S. Korea's Childbirths Edge Down in Jan. | Be Korea-savvy

S. Korea’s Childbirths Edge Down in Jan.

This photo, provided by a ward office in the city of Ulsan on Oct. 6, 2021, shows a public postnatal care center.

This photo, provided by a ward office in the city of Ulsan on Oct. 6, 2021, shows a public postnatal care center.

SEOUL, March 23 (Korea Bizwire)The number of babies born in South Korea inched down in January from a year earlier, data showed Wednesday, highlighting the country’s gloomy demographic situation with the chronically low birthrate.

A total of 24,598 babies were born in January, down 1.2 percent from a year earlier and the lowest tally for the month, according to the data compiled by Statistics Korea.

January also marked the 74th consecutive month of on-year decline. Yet, the figure was higher than 17,084 newborns reported in the previous month.

The slight drop came as many young South Koreans are opting to distance themselves from life’s three major milestones — dating, marriage and having children — amid a prolonged economic slowdown and hikes in housing prices in recent years.

South Korea’s total fertility rate hit a record low of 0.81 in 2021. It marked the fourth straight year that the rate was below 1 percent.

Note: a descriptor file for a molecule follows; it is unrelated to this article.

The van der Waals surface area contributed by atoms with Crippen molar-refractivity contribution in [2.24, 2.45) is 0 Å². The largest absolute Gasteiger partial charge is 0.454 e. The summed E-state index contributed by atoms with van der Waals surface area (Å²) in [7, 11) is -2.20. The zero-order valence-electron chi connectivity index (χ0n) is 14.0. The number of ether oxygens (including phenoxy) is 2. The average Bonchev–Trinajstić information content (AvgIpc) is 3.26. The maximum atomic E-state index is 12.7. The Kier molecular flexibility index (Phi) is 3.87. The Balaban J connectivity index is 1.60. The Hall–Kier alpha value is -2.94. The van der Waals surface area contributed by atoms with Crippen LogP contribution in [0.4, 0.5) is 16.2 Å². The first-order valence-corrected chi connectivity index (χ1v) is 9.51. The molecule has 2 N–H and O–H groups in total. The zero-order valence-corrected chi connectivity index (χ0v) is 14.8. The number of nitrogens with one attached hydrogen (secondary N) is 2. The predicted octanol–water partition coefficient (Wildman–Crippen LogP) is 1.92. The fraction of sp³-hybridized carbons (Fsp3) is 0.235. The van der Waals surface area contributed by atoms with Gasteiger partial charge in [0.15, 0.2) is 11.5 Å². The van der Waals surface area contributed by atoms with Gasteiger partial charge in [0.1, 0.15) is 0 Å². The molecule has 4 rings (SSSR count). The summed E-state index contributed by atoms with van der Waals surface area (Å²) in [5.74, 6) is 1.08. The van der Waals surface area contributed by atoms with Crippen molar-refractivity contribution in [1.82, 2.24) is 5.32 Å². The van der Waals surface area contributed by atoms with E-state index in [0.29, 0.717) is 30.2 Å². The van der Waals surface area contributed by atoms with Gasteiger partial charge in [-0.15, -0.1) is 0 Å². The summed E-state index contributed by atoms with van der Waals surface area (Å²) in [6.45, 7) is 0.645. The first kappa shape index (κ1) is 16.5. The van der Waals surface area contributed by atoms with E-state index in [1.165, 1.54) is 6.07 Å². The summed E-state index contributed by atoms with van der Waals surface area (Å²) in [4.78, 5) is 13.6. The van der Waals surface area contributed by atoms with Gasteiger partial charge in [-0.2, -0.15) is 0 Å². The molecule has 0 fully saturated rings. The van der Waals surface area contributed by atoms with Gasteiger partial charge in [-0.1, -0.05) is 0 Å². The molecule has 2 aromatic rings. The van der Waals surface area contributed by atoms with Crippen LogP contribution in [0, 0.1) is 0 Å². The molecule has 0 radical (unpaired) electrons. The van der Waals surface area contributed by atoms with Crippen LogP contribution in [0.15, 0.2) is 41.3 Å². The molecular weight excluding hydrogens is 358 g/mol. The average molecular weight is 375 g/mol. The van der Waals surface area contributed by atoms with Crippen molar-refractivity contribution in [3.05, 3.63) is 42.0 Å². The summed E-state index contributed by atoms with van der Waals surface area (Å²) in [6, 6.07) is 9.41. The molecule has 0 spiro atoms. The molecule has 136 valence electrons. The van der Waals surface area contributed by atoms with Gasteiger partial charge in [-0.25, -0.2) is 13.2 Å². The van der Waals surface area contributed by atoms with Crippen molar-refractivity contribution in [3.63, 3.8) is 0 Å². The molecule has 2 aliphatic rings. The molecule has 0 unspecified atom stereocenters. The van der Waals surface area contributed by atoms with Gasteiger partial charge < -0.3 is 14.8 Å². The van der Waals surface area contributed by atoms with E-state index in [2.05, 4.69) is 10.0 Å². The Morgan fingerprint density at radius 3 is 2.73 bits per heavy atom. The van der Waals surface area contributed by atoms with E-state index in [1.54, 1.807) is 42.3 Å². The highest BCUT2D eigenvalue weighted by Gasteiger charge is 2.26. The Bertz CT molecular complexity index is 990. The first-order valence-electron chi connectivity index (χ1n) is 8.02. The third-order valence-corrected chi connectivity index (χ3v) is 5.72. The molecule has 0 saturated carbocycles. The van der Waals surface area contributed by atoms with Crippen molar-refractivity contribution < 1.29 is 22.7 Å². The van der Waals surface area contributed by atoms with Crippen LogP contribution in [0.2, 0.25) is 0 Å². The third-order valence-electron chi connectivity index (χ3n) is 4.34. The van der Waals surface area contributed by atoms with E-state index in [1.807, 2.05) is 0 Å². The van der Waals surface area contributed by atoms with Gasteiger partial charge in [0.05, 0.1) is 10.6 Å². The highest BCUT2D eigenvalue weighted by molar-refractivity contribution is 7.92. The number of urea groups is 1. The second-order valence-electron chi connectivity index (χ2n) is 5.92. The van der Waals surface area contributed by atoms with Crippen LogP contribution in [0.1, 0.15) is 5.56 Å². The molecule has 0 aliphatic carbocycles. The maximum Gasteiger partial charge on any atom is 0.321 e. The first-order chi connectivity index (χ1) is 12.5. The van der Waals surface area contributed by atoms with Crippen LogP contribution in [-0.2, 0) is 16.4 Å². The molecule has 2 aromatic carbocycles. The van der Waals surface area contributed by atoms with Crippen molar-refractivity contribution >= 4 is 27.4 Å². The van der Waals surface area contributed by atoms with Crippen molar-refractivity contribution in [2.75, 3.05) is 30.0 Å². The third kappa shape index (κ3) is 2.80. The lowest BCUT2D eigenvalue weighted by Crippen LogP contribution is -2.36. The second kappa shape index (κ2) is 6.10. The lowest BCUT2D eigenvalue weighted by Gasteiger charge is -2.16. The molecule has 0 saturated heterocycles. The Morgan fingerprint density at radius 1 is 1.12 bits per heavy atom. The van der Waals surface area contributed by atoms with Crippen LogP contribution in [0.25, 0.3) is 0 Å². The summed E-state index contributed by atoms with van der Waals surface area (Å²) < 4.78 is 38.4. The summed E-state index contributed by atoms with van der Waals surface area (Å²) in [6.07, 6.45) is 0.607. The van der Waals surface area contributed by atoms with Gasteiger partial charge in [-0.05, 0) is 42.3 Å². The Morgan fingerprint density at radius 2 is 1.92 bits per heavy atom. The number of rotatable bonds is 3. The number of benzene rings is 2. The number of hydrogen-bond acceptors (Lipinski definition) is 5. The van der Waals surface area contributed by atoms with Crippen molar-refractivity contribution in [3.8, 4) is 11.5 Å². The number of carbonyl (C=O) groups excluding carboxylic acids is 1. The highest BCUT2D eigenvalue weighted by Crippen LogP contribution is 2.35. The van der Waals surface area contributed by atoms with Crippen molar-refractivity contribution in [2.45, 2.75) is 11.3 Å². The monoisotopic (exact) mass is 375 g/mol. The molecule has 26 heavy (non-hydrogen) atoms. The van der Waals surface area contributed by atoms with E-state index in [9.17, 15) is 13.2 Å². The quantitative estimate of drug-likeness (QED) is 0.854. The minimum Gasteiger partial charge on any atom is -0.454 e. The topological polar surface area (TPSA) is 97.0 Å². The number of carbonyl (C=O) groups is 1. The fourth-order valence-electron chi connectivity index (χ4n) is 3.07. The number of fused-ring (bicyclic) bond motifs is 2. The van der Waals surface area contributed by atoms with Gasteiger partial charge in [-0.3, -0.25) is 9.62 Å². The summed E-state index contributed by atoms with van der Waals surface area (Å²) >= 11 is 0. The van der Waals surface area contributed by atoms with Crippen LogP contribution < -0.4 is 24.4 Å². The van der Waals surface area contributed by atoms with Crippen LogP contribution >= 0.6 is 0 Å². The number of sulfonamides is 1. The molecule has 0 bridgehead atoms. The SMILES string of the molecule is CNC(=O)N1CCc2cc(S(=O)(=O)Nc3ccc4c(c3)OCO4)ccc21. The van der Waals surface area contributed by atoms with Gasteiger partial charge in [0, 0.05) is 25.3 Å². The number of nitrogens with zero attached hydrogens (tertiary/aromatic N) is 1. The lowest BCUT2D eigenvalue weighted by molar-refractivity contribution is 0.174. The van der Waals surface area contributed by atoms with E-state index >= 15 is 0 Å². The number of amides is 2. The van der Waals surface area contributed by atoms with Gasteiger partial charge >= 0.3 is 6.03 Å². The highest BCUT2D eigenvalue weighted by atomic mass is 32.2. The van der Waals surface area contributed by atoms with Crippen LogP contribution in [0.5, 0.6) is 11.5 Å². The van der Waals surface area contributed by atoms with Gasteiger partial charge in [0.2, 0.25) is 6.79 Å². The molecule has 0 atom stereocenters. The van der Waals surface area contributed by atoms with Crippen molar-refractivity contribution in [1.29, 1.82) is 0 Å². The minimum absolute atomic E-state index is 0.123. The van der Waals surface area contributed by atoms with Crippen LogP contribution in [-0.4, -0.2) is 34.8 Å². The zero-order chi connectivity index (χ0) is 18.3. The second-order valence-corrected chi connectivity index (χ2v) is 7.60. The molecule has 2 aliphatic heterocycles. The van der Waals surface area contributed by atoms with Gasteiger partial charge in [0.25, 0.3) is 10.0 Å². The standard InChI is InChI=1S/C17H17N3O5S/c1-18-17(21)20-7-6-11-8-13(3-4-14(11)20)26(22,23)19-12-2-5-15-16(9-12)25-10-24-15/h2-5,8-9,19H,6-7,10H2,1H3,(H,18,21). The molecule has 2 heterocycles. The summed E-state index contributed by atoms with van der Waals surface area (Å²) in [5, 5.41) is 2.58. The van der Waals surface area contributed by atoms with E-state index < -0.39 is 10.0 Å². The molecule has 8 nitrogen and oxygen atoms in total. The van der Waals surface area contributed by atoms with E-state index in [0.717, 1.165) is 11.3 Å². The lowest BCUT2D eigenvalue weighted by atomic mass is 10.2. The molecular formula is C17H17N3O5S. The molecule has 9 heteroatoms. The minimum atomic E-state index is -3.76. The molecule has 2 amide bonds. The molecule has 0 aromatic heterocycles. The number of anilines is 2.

The number of deaths, meanwhile, rose for the 11th straight month in January amid rapid aging and the impact of the COVID-19 pandemic, the agency said.

The number of deaths came to 29,686 in the month, up 9 percent from a year earlier. The on-year growth rate was down from a 17.7 percent surge in December.

Accordingly, the country’s population decreased by 5,088 in January, marking the 27th consecutive month of decline.

South Korea reported the first natural decline in population in 2020 as the number of deaths outstripped that of newborns.

The number of people getting married shrank 9.4 percent on-year to 14,753 in January, compared with a 10.7 percent drop in December.

Amid the downtrend of marriages, more people postponed or delayed their weddings due to the coronavirus pandemic, according to the statistics office.

Divorces in Asia’s fourth-largest economy sank 12.1 percent on-year to 7,359 in January, according to the data.


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